• Monroe County – Aberdeen Visitors Bureau, $4,000 to support its “Paradise Alley Re-imagination Project” in the downtown area. The alley is an official stop on the Black History Driving Tour of Aberdeen and was historically referred to as Paradise Alley by the African-American community when black customers were only allowed to enter commercial establishments through separate entrances . The history and vitality of this space will be captured in a heritage mural as well as a pop-art mural, and through these and other improvements, it will once again become a vibrant community gathering place.

• Oktibbeha County – Starkville CVB, $20,000 to develop exhibit space in the lobby of the Greater Starkville Development Partnership office building, located in downtown Starkville and serving as a visitor reception and visitor information. The CVB partners with MSU Libraries to feature artifacts from each of the library’s four museums: the Ulysses S. Grant Presidential Library, the Frank and Virginia Williams Collection at Lincolniana, the John Grisham Room, and the Charles H. Templeton, Sr. Music Museum. Museum information will be highlighted to encourage visitors to explore these attractions.

Mississippi Heritage Trust, $5,000 to provide supervised internships for college students in the field of historic preservation, particularly those taking courses in the College of Art, Architecture and Design from Mississippi State University.

• Pontotoc County – Pontotoc County Chamber & Main Street Association and Town of Pontotoc, $14,400 to support the renovation and improvement of the visual and musical arts section of the Pontotoc Town Square Museum. Improvements will include the addition of a touchscreen that will allow visitors to learn about local visual and recording artists and listen to or view their work.

$3,250 to fund the restoration of a Walldog Art-era mural in downtown Pontotoc. An addition to the mural will pay homage to local Native American heritage.

• County of Prentiss – Booneville Main Street Association, $5,000 to place cast bronze plaques on all historic buildings in Booneville’s downtown historic district and to create a walking tour brochure to accompany these structures.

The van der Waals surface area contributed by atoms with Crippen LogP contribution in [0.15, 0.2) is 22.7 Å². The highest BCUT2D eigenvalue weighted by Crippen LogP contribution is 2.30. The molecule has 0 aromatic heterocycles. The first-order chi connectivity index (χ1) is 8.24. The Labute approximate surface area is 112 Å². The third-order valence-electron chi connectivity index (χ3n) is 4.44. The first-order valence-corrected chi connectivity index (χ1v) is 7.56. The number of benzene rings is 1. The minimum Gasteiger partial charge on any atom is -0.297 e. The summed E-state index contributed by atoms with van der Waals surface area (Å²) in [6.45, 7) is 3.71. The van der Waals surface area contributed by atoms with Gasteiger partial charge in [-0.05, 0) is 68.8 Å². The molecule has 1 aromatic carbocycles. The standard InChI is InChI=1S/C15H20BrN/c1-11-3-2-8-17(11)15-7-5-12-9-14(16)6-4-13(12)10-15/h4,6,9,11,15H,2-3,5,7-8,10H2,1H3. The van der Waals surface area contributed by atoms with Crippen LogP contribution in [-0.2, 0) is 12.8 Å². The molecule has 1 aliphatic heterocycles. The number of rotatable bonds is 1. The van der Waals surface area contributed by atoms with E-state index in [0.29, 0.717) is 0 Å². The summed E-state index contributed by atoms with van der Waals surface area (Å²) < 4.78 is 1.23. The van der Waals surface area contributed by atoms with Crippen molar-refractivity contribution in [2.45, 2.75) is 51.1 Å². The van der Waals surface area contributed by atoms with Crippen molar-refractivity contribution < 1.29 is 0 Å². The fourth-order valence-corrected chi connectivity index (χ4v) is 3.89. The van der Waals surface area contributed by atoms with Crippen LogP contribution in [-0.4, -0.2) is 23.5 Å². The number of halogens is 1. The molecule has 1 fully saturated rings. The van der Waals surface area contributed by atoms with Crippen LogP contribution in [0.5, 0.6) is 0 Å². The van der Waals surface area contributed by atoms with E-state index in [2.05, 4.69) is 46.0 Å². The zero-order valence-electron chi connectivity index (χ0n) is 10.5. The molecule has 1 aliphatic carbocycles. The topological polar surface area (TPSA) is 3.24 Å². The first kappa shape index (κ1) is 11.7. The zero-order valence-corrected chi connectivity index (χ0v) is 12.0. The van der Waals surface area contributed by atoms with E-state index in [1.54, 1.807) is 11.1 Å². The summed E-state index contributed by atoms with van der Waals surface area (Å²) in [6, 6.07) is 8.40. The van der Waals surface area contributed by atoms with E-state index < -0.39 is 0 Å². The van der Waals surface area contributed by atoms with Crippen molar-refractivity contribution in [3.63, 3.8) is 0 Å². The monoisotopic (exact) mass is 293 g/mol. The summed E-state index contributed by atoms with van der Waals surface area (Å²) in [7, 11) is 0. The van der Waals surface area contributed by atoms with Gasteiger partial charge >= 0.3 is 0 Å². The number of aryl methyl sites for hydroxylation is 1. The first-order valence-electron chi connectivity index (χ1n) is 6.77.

• Tippah County – Ripley Main Street Association, $20,000 to fund the first phase of the conversion of a unique structure in the downtown historic district into a multi-use community venue with outdoor artwork that reflects heritage Native American from Tippah County.

$2,500 to help the Alice Mae Blues Festival and the Blue Mountain Bluegrass Festival.

$1,085 to fund the creation of an African American Public Art Quilt Trail, which will showcase traditional African American quilt patterns, documenting them as both works of art and an important means of expression self.

Blue Mountain College, $20,000 to fund immediate repairs to the former Lowrey Memorial Baptist Church building, which was purchased by the college in 2021 and is now part of the main BMC campus. The structure is listed as one of the contributing features of the Blue Mountain College National Historic District and was designed by architect RH Hunt of Chattanooga.

$20,000 for the creation of an economic and community development master plan for Blue Mountain College and the Town of Blue Mountain, a joint planning initiative leading to the celebration of BMC’s 150th anniversary in 2023.

• Tishomingo County – Tishomingo County Tourism Board, $20,000 to improve the viewing area at the top of Woodall Mountain, the highest point in the Mississippi. The first phase will include cleaning, landscaping and new directional signage. The second phase will include the construction of an observation tower, the addition of an information center, as well as the installation of seats and lighting.

Iuka Heritage Inc., $5,000 for drainage improvements to the site of the former Episcopal Church of Our Saviour, a carpenter-gothic style church owned and maintained by the recipient.

• Union County – Union County Historical Society & Heritage Museum in New Albany, $15,000 for the design-development phase of the Creative Spirit exhibit, which will feature local writers, artists and musicians such as the Nobel laureate William Faulkner, blues musician/composer Sam Mosley, gospel blues artists Reverend Leon Pinson and NEA National Heritage Fellow Elder Roma Wilson. The resulting plan will detail exhibit features, including interactive components, specifications required for fabrication and installation, and funding and fundraising recommendations.

• Yalobusha County – Water Valley Main Street, $7,500 to assist with improvements to the Casey Jones Railroad Museum: old sleepers will be replaced, new signage and landscaping will be added, and car upgrades will be made. In addition, the museum’s photographs will be digitized and new interactive exhibits will be developed.

Michael J. Chiaramonte